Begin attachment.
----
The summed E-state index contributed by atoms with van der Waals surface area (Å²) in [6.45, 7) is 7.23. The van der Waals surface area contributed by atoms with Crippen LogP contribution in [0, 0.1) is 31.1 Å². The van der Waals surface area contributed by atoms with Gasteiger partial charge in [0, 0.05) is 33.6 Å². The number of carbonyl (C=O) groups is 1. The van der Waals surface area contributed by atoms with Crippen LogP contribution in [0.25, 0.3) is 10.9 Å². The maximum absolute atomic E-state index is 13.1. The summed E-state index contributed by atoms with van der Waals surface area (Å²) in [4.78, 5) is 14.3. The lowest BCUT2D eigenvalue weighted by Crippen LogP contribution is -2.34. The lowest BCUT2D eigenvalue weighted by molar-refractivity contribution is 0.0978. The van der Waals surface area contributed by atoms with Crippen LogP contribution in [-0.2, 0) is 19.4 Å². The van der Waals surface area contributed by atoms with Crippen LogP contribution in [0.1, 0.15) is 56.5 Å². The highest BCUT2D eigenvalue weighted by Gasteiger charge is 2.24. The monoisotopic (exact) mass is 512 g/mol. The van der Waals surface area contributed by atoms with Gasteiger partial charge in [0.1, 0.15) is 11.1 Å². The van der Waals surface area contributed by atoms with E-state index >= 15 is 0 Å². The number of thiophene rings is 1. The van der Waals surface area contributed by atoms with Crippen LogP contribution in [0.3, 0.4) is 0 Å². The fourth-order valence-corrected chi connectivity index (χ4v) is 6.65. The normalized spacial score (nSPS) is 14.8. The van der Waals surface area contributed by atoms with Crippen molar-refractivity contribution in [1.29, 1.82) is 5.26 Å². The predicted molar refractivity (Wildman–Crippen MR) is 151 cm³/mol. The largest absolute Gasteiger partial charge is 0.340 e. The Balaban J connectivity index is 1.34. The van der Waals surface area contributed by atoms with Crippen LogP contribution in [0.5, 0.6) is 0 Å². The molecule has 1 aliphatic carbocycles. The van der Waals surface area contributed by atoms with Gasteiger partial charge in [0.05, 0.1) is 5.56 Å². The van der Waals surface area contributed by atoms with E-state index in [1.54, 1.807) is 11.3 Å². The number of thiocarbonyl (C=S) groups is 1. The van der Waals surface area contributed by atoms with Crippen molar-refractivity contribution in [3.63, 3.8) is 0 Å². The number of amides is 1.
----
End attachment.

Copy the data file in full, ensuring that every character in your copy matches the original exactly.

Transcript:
The summed E-state index contributed by atoms with van der Waals surface area (Å²) in [6.45, 7) is 7.23. The van der Waals surface area contributed by atoms with Crippen LogP contribution in [0, 0.1) is 31.1 Å². The van der Waals surface area contributed by atoms with Gasteiger partial charge in [0, 0.05) is 33.6 Å². The number of carbonyl (C=O) groups is 1. The van der Waals surface area contributed by atoms with Crippen LogP contribution in [0.25, 0.3) is 10.9 Å². The maximum absolute atomic E-state index is 13.1. The summed E-state index contributed by atoms with van der Waals surface area (Å²) in [4.78, 5) is 14.3. The lowest BCUT2D eigenvalue weighted by Crippen LogP contribution is -2.34. The lowest BCUT2D eigenvalue weighted by molar-refractivity contribution is 0.0978. The van der Waals surface area contributed by atoms with Crippen LogP contribution in [-0.2, 0) is 19.4 Å². The van der Waals surface area contributed by atoms with Crippen LogP contribution in [0.1, 0.15) is 56.5 Å². The highest BCUT2D eigenvalue weighted by Gasteiger charge is 2.24. The monoisotopic (exact) mass is 512 g/mol. The van der Waals surface area contributed by atoms with Gasteiger partial charge in [0.1, 0.15) is 11.1 Å². The van der Waals surface area contributed by atoms with E-state index >= 15 is 0 Å². The number of thiophene rings is 1. The van der Waals surface area contributed by atoms with Crippen LogP contribution in [0.3, 0.4) is 0 Å². The fourth-order valence-corrected chi connectivity index (χ4v) is 6.65. The normalized spacial score (nSPS) is 14.8. The van der Waals surface area contributed by atoms with Crippen molar-refractivity contribution in [1.29, 1.82) is 5.26 Å². The predicted molar refractivity (Wildman–Crippen MR) is 151 cm³/mol. The largest absolute Gasteiger partial charge is 0.340 e. The Balaban J connectivity index is 1.34. The van der Waals surface area contributed by atoms with Crippen LogP contribution in [0.5, 0.6) is 0 Å². The molecule has 1 aliphatic carbocycles. The van der Waals surface area contributed by atoms with Gasteiger partial charge in [0.05, 0.1) is 5.56 Å². The van der Waals surface area contributed by atoms with E-state index in [1.54, 1.807) is 11.3 Å². The number of thiocarbonyl (C=S) groups is 1. The van der Waals surface area contributed by atoms with Crippen molar-refractivity contribution in [3.63, 3.8) is 0 Å². The number of amides is 1.